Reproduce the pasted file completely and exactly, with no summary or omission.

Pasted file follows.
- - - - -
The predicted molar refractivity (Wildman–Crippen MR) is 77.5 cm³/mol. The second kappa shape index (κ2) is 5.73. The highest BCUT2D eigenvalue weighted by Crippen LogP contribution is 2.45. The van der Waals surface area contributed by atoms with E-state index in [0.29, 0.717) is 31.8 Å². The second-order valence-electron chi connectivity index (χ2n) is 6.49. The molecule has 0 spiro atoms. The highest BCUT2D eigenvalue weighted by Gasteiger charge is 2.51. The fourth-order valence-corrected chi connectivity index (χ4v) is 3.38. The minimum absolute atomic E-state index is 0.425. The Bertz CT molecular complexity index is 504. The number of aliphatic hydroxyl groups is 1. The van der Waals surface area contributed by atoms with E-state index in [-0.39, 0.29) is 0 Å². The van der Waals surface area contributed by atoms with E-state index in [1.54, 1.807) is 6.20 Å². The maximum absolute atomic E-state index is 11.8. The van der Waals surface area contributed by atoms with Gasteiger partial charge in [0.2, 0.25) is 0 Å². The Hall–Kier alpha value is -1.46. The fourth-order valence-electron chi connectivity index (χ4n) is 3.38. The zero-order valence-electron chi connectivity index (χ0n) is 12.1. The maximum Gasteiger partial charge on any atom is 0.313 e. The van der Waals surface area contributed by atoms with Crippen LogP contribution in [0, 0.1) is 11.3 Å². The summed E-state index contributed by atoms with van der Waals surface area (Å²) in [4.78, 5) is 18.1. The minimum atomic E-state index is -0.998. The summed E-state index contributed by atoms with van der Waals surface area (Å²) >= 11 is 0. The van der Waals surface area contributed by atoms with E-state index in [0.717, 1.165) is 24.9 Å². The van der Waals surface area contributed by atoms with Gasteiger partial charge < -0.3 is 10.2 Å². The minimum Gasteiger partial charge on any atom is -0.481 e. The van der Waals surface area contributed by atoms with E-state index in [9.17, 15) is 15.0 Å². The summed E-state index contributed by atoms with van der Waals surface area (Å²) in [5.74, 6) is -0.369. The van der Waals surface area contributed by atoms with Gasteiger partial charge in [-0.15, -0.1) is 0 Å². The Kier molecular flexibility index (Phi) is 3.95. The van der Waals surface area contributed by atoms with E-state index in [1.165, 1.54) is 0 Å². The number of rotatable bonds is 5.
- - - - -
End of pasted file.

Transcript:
The predicted molar refractivity (Wildman–Crippen MR) is 77.5 cm³/mol. The second kappa shape index (κ2) is 5.73. The highest BCUT2D eigenvalue weighted by Crippen LogP contribution is 2.45. The van der Waals surface area contributed by atoms with E-state index in [0.29, 0.717) is 31.8 Å². The second-order valence-electron chi connectivity index (χ2n) is 6.49. The molecule has 0 spiro atoms. The highest BCUT2D eigenvalue weighted by Gasteiger charge is 2.51. The fourth-order valence-corrected chi connectivity index (χ4v) is 3.38. The minimum absolute atomic E-state index is 0.425. The Bertz CT molecular complexity index is 504. The number of aliphatic hydroxyl groups is 1. The van der Waals surface area contributed by atoms with E-state index in [-0.39, 0.29) is 0 Å². The van der Waals surface area contributed by atoms with E-state index in [1.54, 1.807) is 6.20 Å². The maximum absolute atomic E-state index is 11.8. The van der Waals surface area contributed by atoms with Gasteiger partial charge in [0.2, 0.25) is 0 Å². The Hall–Kier alpha value is -1.46. The fourth-order valence-electron chi connectivity index (χ4n) is 3.38. The zero-order valence-electron chi connectivity index (χ0n) is 12.1. The maximum Gasteiger partial charge on any atom is 0.313 e. The van der Waals surface area contributed by atoms with Crippen LogP contribution in [0, 0.1) is 11.3 Å². The summed E-state index contributed by atoms with van der Waals surface area (Å²) in [4.78, 5) is 18.1. The minimum atomic E-state index is -0.998. The summed E-state index contributed by atoms with van der Waals surface area (Å²) >= 11 is 0. The van der Waals surface area contributed by atoms with E-state index in [0.717, 1.165) is 24.9 Å². The van der Waals surface area contributed by atoms with Gasteiger partial charge < -0.3 is 10.2 Å². The minimum Gasteiger partial charge on any atom is -0.481 e. The van der Waals surface area contributed by atoms with E-state index in [9.17, 15) is 15.0 Å². The summed E-state index contributed by atoms with van der Waals surface area (Å²) in [5.74, 6) is -0.369. The van der Waals surface area contributed by atoms with Gasteiger partial charge in [-0.15, -0.1) is 0 Å². The Kier molecular flexibility index (Phi) is 3.95. The van der Waals surface area contributed by atoms with E-state index in [1.165, 1.54) is 0 Å². The number of rotatable bonds is 5.